Through photography, you can really talk about what you see around you. That’s what I’ve been doing ever since. ” (Klein, April 2012) When Klein returned to New York he worked for 10 years as a fashion photographer for Vogue. He shot models in the busy streets of New York. It was a first insight into his style of iconoclastic pictures full of blur, and grainy high contrast. He used long-focus and flash and mostly liked to crop and blur his images, to create a feeling that you are a part of the action. Kliens work has a lot of resemblance with another famous hotographer from New York, Diane Arbus.
Like Klien she photographs the inhabitants of the city in which she lives and seeks out those who live at the edge of society. Her work emphasizes on the abnormality of a place and is a reflection of ones daily life. The picture below is one of her best-know images shot in 1962, and is of a boy holding a grenade in his hand in Central Park. Similar to Klien she takes pictures of what she sees and doesn’t think twice. They both took pictures that were strange and incomprehensibly troubling. Diane Arbus herself never described her work as ‘normal’.
She would photograph things she did and said because that seemed more interesting to her similar to Klien. They never followed the moral code of photography. William Klein was never interested in photographs 3 that Just tell a story. Like Diane, he also preferred taking pictures that were uncommon and out of the box. Diane Arbus (1962), ” Boy with Toy Grenade in Central Park” Available at: http://www. feralpost. comnp=443 [Accessed 10 November 2012] Despite the obvious similarities between the photographers, upon further analysis a few differences begin to emerge.
William Klein took pictures of fashion and objects relating to fashion as well as governmental issues that pertained to society. He covered all aspects of his surroundings but on the other hand Diane Arbus only chose to take photographs of one specific topic. There is a definite difference between the mood and tone that the pictures convey by both the photographers. William Kleins pictures seemed more planned and there was a sense of humor behind some of the images he took. They were a lot more comical compared to those of Diane Arbus. SHE-RGILL, ISHE BAFPR NOVEMBER 19,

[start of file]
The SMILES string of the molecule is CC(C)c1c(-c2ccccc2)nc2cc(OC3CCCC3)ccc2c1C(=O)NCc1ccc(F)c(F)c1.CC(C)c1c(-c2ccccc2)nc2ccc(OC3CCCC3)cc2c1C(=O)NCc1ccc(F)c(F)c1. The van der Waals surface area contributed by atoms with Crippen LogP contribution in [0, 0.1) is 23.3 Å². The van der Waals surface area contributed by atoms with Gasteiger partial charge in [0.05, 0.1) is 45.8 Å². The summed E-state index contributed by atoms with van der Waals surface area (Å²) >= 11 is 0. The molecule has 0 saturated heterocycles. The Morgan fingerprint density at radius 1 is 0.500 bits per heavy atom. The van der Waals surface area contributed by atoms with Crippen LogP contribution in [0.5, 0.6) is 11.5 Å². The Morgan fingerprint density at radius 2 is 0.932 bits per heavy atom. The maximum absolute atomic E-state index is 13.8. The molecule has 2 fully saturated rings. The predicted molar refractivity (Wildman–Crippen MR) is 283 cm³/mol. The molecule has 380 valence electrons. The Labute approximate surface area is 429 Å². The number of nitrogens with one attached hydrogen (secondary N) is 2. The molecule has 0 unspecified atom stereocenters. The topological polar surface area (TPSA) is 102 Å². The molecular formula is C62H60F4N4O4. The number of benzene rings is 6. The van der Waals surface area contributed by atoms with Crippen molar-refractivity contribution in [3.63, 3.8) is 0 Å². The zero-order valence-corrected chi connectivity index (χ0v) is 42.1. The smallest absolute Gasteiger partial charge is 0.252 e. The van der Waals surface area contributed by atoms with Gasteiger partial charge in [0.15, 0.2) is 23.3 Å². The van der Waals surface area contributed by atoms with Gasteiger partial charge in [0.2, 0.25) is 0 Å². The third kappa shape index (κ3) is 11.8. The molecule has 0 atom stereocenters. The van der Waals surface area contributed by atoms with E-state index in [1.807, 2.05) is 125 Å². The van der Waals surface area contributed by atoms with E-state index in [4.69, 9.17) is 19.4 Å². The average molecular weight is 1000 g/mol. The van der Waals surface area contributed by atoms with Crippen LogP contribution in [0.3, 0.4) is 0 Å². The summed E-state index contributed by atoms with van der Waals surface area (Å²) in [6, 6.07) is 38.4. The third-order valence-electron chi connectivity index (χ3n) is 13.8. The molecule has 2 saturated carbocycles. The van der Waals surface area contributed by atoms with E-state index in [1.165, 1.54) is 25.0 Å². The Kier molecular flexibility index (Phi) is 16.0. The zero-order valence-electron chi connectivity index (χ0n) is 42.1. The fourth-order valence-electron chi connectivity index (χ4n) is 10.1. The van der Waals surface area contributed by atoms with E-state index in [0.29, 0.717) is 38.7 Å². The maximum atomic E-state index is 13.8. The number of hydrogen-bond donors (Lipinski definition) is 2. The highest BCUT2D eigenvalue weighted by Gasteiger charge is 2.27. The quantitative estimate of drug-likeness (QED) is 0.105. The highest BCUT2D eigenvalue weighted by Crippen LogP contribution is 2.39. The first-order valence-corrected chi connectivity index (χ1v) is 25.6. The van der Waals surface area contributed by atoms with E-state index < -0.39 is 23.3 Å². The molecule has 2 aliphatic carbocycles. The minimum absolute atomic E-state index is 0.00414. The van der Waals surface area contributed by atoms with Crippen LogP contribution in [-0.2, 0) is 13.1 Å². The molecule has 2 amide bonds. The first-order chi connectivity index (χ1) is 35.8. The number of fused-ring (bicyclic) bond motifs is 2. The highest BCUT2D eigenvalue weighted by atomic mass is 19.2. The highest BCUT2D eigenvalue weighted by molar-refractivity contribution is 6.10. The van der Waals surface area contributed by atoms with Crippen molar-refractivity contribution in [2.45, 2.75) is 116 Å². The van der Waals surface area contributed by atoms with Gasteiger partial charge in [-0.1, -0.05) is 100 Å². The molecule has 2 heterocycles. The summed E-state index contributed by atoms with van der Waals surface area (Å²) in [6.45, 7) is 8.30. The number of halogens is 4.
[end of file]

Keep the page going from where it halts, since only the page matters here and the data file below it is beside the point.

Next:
The photograph is a bit shocking and denotes youth and revolt and the lack of color adds depth to the picture. There is a sense of sarcastic rage, which is displayed by the older boy who is holding the revolver. In my opinion, Klein seemed to have a keen interest in the contrast between the boys, both visually and in character. The boy holding the revolver seems particularly aggressive whereas the younger boy, most probably his brother looks nervous and weak. I feel the gritty effect adds to the seriousness of the picture. It seems to me as though they were a mirror image of Kliens personality.
As a photographer, Klein seemed to have a reserved and deep attitude towards life but at the same time was in your face, similar to the boy with the gun in the picture. It is believed that Klein himself gave the boy the gun and directed him and told him to do what he wants. Therefore the image, which at first appears to be an impulsive picture of a boy playing, is in actuality a partially directed photograph. As a viewer looking at it now, it totally eliminates the element of intensity from the picture. ‘l WAS AN OUTSIDER, FOLLOWING MY INSTINCTS’. (William Klein, 2012)